The acute care surgery (ACS) model, which is consultant-led,
provides a safe surgical environment for patients and is associated with a
reduced complication rate, according to an article in the Medical Journal of
Dr Robert Gandy, Surgical Registrar at the Prince of Wales
Hospital, Sydney, and co-authors conducted a retrospective historical control
study, comparing appendicectomy outcomes for the ACS model with the traditional
on-call (Trad) model.
Dr Gandy said that the ACS model, when compared with the
Trad model, resulted in reduced complication rates and fewer operations after
The complication rate was lower in the ACS model than the
Trad model (9.3 per cent versus 17.0 per cent).
After the intervention, there was no significant change
between the ACS and Trad model in the time from presentation to arrival in
theatre or length of stay, but the proportion of operations performed at night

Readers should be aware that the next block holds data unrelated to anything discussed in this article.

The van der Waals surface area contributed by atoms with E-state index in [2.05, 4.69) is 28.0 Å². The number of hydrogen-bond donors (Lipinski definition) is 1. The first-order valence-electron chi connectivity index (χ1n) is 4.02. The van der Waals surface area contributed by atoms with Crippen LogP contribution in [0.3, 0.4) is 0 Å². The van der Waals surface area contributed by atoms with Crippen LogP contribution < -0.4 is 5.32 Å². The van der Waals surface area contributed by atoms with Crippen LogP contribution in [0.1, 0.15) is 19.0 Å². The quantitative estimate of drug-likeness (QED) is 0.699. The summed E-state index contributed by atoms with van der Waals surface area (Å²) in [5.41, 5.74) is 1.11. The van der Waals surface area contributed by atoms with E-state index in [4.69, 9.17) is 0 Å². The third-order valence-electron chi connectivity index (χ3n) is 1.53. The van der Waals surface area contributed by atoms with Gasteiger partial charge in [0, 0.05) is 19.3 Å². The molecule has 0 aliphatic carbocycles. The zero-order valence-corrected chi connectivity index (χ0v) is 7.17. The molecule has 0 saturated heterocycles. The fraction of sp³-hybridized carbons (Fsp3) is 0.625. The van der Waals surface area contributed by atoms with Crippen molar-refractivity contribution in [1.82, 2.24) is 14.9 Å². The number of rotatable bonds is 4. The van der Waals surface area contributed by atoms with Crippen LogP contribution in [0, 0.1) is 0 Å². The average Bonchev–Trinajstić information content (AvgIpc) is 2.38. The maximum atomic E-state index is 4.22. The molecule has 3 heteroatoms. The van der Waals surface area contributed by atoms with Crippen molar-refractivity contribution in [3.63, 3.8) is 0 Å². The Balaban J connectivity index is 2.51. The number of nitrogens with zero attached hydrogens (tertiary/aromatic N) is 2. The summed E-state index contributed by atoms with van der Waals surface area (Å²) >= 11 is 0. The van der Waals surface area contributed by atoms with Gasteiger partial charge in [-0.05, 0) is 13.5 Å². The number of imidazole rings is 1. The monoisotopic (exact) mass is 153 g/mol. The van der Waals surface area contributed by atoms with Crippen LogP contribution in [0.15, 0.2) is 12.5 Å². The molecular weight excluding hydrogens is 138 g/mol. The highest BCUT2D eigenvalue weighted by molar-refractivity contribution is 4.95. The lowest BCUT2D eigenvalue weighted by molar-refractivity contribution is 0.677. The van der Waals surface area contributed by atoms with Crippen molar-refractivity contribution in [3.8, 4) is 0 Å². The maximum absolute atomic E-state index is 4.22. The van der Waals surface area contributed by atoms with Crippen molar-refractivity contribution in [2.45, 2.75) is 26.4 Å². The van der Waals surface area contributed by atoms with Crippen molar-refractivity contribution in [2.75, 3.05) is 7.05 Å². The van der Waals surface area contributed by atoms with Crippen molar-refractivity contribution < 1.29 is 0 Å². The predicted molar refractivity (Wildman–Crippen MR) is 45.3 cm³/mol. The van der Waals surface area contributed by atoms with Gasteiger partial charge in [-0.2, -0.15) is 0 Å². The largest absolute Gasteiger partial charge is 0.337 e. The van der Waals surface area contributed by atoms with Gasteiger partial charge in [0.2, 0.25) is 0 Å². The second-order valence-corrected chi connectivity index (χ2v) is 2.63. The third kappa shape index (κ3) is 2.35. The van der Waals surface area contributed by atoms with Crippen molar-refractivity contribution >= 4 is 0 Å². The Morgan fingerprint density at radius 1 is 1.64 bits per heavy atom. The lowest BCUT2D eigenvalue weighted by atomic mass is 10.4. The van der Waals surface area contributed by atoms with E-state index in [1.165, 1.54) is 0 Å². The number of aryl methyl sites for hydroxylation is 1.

was reduced from 22.7 per cent (Trad model) to 17.3 per cent (ACS model).
The ACS model is consultant-led. This means that a higher
proportion of patients are reviewed by a consultant before surgery than in the
Trad model (54.9 per cent versus 38.1 per cent).
The consultant supervision reduces adverse outcomes without
compromising registrar training opportunities, and is likely to reinforce
patients' confidence in their care.
"By implementing a consultant-led system and a culture in
which emergency surgery is prioritised and separated from the elective surgical
stream, complications and unnecessary operations after midnight can be
reduced", said Dr Gandy.
The Medical Journal of Australia
publication of the Australian Medical Association.